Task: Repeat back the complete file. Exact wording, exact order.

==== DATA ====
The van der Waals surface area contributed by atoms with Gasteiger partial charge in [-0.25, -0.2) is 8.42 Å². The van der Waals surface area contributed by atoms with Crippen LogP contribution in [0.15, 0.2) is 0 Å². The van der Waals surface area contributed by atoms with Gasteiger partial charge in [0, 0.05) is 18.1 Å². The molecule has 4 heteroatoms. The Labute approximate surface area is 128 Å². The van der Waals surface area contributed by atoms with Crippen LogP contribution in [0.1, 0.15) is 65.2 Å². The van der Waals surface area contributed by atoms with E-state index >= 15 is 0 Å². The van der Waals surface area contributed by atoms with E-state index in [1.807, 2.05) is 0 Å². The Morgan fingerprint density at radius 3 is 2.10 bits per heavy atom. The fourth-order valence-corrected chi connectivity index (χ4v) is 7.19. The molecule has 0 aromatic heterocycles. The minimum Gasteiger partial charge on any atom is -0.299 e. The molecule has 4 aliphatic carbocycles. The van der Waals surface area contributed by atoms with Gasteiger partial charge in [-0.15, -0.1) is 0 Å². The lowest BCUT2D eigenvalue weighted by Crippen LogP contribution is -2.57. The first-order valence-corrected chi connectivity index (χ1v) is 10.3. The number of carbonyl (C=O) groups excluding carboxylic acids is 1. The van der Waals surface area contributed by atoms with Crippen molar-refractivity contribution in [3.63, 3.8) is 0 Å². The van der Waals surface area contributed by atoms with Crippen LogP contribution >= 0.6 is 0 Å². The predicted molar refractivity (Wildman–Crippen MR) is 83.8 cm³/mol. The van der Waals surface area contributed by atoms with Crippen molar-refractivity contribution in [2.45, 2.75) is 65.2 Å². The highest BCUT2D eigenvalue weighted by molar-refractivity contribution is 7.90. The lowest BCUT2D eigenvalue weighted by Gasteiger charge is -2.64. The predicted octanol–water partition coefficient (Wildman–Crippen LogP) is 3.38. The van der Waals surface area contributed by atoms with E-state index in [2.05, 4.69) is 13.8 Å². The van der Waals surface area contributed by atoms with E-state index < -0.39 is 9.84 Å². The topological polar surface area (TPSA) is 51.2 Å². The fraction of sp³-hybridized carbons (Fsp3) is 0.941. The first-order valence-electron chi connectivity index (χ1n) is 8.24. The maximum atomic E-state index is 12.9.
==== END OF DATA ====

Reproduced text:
The van der Waals surface area contributed by atoms with Gasteiger partial charge in [-0.25, -0.2) is 8.42 Å². The van der Waals surface area contributed by atoms with Crippen LogP contribution in [0.15, 0.2) is 0 Å². The van der Waals surface area contributed by atoms with Gasteiger partial charge in [0, 0.05) is 18.1 Å². The molecule has 4 heteroatoms. The Labute approximate surface area is 128 Å². The van der Waals surface area contributed by atoms with Crippen LogP contribution in [0.1, 0.15) is 65.2 Å². The van der Waals surface area contributed by atoms with E-state index >= 15 is 0 Å². The van der Waals surface area contributed by atoms with E-state index in [1.807, 2.05) is 0 Å². The Morgan fingerprint density at radius 3 is 2.10 bits per heavy atom. The fourth-order valence-corrected chi connectivity index (χ4v) is 7.19. The molecule has 0 aromatic heterocycles. The minimum Gasteiger partial charge on any atom is -0.299 e. The molecule has 4 aliphatic carbocycles. The van der Waals surface area contributed by atoms with Gasteiger partial charge in [-0.15, -0.1) is 0 Å². The lowest BCUT2D eigenvalue weighted by Crippen LogP contribution is -2.57. The first-order valence-corrected chi connectivity index (χ1v) is 10.3. The number of carbonyl (C=O) groups excluding carboxylic acids is 1. The van der Waals surface area contributed by atoms with Crippen molar-refractivity contribution in [3.63, 3.8) is 0 Å². The van der Waals surface area contributed by atoms with Crippen LogP contribution >= 0.6 is 0 Å². The predicted molar refractivity (Wildman–Crippen MR) is 83.8 cm³/mol. The van der Waals surface area contributed by atoms with Crippen molar-refractivity contribution in [2.45, 2.75) is 65.2 Å². The highest BCUT2D eigenvalue weighted by molar-refractivity contribution is 7.90. The lowest BCUT2D eigenvalue weighted by Gasteiger charge is -2.64. The predicted octanol–water partition coefficient (Wildman–Crippen LogP) is 3.38. The van der Waals surface area contributed by atoms with E-state index in [2.05, 4.69) is 13.8 Å². The van der Waals surface area contributed by atoms with E-state index < -0.39 is 9.84 Å². The topological polar surface area (TPSA) is 51.2 Å². The fraction of sp³-hybridized carbons (Fsp3) is 0.941. The first-order valence-electron chi connectivity index (χ1n) is 8.24. The maximum atomic E-state index is 12.9.